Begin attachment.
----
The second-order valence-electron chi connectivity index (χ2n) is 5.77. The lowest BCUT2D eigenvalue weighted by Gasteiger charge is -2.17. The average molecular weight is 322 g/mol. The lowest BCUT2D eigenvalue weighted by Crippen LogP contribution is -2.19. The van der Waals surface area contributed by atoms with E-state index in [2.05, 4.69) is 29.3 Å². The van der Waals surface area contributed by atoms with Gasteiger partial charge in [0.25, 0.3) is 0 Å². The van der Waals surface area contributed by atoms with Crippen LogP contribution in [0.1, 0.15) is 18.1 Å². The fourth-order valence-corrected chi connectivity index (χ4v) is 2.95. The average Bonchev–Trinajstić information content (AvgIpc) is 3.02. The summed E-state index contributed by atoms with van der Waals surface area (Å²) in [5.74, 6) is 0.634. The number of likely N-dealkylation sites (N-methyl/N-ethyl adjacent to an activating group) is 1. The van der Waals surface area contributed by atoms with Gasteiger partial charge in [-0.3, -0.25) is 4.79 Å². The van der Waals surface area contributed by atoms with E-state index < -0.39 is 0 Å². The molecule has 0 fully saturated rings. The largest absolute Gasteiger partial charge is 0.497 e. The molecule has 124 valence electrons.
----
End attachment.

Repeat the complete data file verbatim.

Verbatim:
The second-order valence-electron chi connectivity index (χ2n) is 5.77. The lowest BCUT2D eigenvalue weighted by Gasteiger charge is -2.17. The average molecular weight is 322 g/mol. The lowest BCUT2D eigenvalue weighted by Crippen LogP contribution is -2.19. The van der Waals surface area contributed by atoms with E-state index in [2.05, 4.69) is 29.3 Å². The van der Waals surface area contributed by atoms with Gasteiger partial charge in [0.25, 0.3) is 0 Å². The van der Waals surface area contributed by atoms with Crippen LogP contribution in [0.1, 0.15) is 18.1 Å². The fourth-order valence-corrected chi connectivity index (χ4v) is 2.95. The average Bonchev–Trinajstić information content (AvgIpc) is 3.02. The summed E-state index contributed by atoms with van der Waals surface area (Å²) in [5.74, 6) is 0.634. The number of likely N-dealkylation sites (N-methyl/N-ethyl adjacent to an activating group) is 1. The van der Waals surface area contributed by atoms with Gasteiger partial charge in [-0.3, -0.25) is 4.79 Å². The van der Waals surface area contributed by atoms with E-state index < -0.39 is 0 Å². The molecule has 0 fully saturated rings. The largest absolute Gasteiger partial charge is 0.497 e. The molecule has 124 valence electrons.